The first single from ABBA’s 1979 album Voulez-Vous, ‘Chiquitita’ reached the Number One spot in eleven different countries; pretty impressive, even for a band of ABBA’s stature*. Apparently, the song takes influence from Simon & Garfunkel’s recording of Peruvian folk song ‘El Condor Pasa’ – as heard on the slightly popular Bridge Over Troubled Water (1970). This influence can be most clearly heard in the chorus, where the bass plays a root-fifth ‘2-feel’ pattern, echoing the bass in Simon & Garfunkel’s Latin American offering.
Speaking of the chorus, hands up if you’d heard this song many times and never clocked the 5/4 bar (I definitely missed it). This is one of the hallmarks of quality song writing – using odd meters out of musical necessity, rather than to show off that you have a music degree (I’m looking at you, Dream Theater).
The bass line of ‘Chiquitita’ is a fairly standard pop affair, with Rutger Gunnarsson’s solid playing anchoring the song throughout. Following a rubato guitar introduction and a piano/vocal first verse, the bass enters in the second verse. Rutger’s part here is predominantly built from dotted half notes, with the use of scalar passing tones to create a sense of movement between the root note of each chord. Keep all your notes nice and long and watch out for those 2/4 bars!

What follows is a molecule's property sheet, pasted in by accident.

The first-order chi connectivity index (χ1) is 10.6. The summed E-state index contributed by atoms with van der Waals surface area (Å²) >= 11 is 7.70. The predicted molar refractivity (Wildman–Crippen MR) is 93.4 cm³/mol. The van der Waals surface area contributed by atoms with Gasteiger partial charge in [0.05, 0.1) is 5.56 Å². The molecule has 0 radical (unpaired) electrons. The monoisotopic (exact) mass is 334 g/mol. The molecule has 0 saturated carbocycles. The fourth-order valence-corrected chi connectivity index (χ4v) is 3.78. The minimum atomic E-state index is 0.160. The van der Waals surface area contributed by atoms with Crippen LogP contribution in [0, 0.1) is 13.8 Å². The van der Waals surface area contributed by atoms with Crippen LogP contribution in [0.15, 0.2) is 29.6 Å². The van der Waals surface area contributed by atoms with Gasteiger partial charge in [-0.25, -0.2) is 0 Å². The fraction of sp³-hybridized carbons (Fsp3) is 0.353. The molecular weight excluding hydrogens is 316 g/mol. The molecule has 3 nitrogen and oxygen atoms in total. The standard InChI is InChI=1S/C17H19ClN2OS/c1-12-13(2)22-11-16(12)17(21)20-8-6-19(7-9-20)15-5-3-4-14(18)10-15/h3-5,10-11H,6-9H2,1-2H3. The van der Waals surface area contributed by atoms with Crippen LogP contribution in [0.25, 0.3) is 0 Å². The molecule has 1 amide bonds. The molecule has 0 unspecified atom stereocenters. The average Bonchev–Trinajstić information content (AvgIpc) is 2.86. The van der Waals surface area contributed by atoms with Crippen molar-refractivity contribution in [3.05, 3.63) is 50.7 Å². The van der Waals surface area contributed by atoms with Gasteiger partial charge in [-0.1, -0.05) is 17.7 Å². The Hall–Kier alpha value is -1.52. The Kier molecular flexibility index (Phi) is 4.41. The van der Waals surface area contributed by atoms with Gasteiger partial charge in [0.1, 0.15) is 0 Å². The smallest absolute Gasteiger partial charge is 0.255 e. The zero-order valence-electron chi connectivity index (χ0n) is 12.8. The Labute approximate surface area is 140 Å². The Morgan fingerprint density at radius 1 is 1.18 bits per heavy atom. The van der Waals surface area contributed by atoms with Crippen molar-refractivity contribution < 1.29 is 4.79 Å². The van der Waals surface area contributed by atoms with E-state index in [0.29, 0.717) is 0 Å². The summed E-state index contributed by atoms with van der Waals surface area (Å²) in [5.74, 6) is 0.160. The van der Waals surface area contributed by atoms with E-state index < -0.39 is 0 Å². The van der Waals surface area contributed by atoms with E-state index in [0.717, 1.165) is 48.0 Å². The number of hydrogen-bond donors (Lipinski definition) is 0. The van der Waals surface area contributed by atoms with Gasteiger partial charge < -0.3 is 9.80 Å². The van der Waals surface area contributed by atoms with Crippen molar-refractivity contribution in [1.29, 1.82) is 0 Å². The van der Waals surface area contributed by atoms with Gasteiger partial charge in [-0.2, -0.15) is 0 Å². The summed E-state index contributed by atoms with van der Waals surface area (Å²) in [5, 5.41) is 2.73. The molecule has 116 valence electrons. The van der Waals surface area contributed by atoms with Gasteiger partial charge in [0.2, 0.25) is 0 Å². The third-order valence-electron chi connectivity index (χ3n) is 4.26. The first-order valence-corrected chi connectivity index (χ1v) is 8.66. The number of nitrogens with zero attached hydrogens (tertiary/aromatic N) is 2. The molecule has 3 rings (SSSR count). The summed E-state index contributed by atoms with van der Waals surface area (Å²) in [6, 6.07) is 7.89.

As the drums enter at verse three, the bass part becomes more rhythmically active, resting on beats 2 and 4 to achieve a more propulsive feel. For the chorus, the bass takes on an almost ‘country’ 2-feel. Take care over your note lengths here, keeping the crotchets staccato to give the part the right amount of ‘bounce’; this can be achieved through careful left hand muting, particularly where open strings are involved.
*Ever since I heard someone on a gig refer to this song as ‘Chicken Tikka’ I can never say the title without thinking about curry. Apologies if that’s ruined it for you, too.